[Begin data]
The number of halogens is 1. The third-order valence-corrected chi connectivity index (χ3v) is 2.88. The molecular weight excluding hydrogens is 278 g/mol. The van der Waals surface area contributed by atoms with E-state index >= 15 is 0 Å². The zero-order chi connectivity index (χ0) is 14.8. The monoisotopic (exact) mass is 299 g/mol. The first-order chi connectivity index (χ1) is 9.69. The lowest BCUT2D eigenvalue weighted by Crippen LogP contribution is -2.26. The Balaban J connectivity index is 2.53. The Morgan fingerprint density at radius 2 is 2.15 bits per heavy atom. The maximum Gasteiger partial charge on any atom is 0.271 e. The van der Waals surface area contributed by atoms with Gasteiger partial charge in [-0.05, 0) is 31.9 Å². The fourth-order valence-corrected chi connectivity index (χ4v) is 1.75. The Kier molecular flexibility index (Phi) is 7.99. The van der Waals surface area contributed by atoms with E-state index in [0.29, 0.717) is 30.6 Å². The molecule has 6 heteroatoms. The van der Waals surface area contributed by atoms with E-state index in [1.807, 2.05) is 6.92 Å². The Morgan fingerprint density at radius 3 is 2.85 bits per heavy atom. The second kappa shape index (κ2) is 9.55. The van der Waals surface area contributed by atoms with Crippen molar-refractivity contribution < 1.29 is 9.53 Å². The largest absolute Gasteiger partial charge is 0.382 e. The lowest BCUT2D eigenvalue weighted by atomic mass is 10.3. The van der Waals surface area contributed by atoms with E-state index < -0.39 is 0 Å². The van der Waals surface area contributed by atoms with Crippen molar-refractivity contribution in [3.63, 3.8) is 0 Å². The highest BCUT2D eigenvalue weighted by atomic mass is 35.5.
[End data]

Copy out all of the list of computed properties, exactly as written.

The number of halogens is 1. The third-order valence-corrected chi connectivity index (χ3v) is 2.88. The molecular weight excluding hydrogens is 278 g/mol. The van der Waals surface area contributed by atoms with E-state index >= 15 is 0 Å². The zero-order chi connectivity index (χ0) is 14.8. The monoisotopic (exact) mass is 299 g/mol. The first-order chi connectivity index (χ1) is 9.69. The lowest BCUT2D eigenvalue weighted by Crippen LogP contribution is -2.26. The Balaban J connectivity index is 2.53. The Morgan fingerprint density at radius 2 is 2.15 bits per heavy atom. The maximum Gasteiger partial charge on any atom is 0.271 e. The van der Waals surface area contributed by atoms with Gasteiger partial charge in [-0.05, 0) is 31.9 Å². The fourth-order valence-corrected chi connectivity index (χ4v) is 1.75. The Kier molecular flexibility index (Phi) is 7.99. The van der Waals surface area contributed by atoms with E-state index in [0.29, 0.717) is 30.6 Å². The molecule has 6 heteroatoms. The van der Waals surface area contributed by atoms with E-state index in [1.807, 2.05) is 6.92 Å². The Morgan fingerprint density at radius 3 is 2.85 bits per heavy atom. The second kappa shape index (κ2) is 9.55. The van der Waals surface area contributed by atoms with Crippen molar-refractivity contribution < 1.29 is 9.53 Å². The largest absolute Gasteiger partial charge is 0.382 e. The lowest BCUT2D eigenvalue weighted by atomic mass is 10.3. The van der Waals surface area contributed by atoms with E-state index < -0.39 is 0 Å². The van der Waals surface area contributed by atoms with Crippen molar-refractivity contribution in [3.63, 3.8) is 0 Å². The highest BCUT2D eigenvalue weighted by atomic mass is 35.5.